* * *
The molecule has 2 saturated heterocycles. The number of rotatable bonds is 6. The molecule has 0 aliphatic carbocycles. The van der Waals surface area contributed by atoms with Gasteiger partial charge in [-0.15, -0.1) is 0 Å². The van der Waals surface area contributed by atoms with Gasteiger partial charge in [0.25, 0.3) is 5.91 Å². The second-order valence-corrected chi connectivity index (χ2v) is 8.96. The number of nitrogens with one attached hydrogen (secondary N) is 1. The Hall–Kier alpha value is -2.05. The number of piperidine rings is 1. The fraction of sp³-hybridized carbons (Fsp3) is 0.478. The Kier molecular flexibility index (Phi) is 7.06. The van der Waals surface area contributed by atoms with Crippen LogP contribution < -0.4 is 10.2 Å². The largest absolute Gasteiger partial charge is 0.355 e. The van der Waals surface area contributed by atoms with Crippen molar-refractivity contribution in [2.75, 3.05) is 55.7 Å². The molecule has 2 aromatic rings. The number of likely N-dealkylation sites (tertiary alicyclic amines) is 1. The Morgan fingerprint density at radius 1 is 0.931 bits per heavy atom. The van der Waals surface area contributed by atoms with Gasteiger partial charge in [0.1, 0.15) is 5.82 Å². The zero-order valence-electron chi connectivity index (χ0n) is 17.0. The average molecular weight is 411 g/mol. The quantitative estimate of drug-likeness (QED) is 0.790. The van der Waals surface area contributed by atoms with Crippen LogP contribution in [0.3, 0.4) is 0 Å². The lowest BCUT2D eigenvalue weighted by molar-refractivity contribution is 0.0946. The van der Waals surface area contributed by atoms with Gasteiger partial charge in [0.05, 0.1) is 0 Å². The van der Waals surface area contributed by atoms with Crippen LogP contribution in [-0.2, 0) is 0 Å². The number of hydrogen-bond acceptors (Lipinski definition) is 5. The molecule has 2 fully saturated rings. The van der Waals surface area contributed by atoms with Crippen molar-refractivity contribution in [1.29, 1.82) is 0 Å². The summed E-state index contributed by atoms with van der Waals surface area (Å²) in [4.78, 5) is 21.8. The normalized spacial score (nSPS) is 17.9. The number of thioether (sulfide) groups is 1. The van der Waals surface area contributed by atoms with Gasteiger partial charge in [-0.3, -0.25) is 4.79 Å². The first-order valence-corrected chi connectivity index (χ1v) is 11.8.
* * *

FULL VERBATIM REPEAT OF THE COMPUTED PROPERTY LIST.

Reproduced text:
The molecule has 2 saturated heterocycles. The number of rotatable bonds is 6. The molecule has 0 aliphatic carbocycles. The van der Waals surface area contributed by atoms with Gasteiger partial charge in [-0.15, -0.1) is 0 Å². The van der Waals surface area contributed by atoms with Gasteiger partial charge in [0.25, 0.3) is 5.91 Å². The second-order valence-corrected chi connectivity index (χ2v) is 8.96. The number of nitrogens with one attached hydrogen (secondary N) is 1. The Hall–Kier alpha value is -2.05. The number of piperidine rings is 1. The fraction of sp³-hybridized carbons (Fsp3) is 0.478. The Kier molecular flexibility index (Phi) is 7.06. The van der Waals surface area contributed by atoms with Crippen LogP contribution < -0.4 is 10.2 Å². The largest absolute Gasteiger partial charge is 0.355 e. The van der Waals surface area contributed by atoms with Crippen molar-refractivity contribution in [2.75, 3.05) is 55.7 Å². The molecule has 2 aromatic rings. The number of likely N-dealkylation sites (tertiary alicyclic amines) is 1. The Morgan fingerprint density at radius 1 is 0.931 bits per heavy atom. The van der Waals surface area contributed by atoms with Gasteiger partial charge in [0.1, 0.15) is 5.82 Å². The zero-order valence-electron chi connectivity index (χ0n) is 17.0. The average molecular weight is 411 g/mol. The quantitative estimate of drug-likeness (QED) is 0.790. The van der Waals surface area contributed by atoms with Crippen LogP contribution in [0.3, 0.4) is 0 Å². The lowest BCUT2D eigenvalue weighted by molar-refractivity contribution is 0.0946. The van der Waals surface area contributed by atoms with Gasteiger partial charge in [0.05, 0.1) is 0 Å². The van der Waals surface area contributed by atoms with Crippen LogP contribution in [-0.2, 0) is 0 Å². The number of hydrogen-bond acceptors (Lipinski definition) is 5. The molecule has 2 fully saturated rings. The van der Waals surface area contributed by atoms with Crippen molar-refractivity contribution in [1.29, 1.82) is 0 Å². The summed E-state index contributed by atoms with van der Waals surface area (Å²) in [4.78, 5) is 21.8. The normalized spacial score (nSPS) is 17.9. The number of thioether (sulfide) groups is 1. The van der Waals surface area contributed by atoms with Gasteiger partial charge in [-0.3, -0.25) is 4.79 Å². The first-order valence-corrected chi connectivity index (χ1v) is 11.8.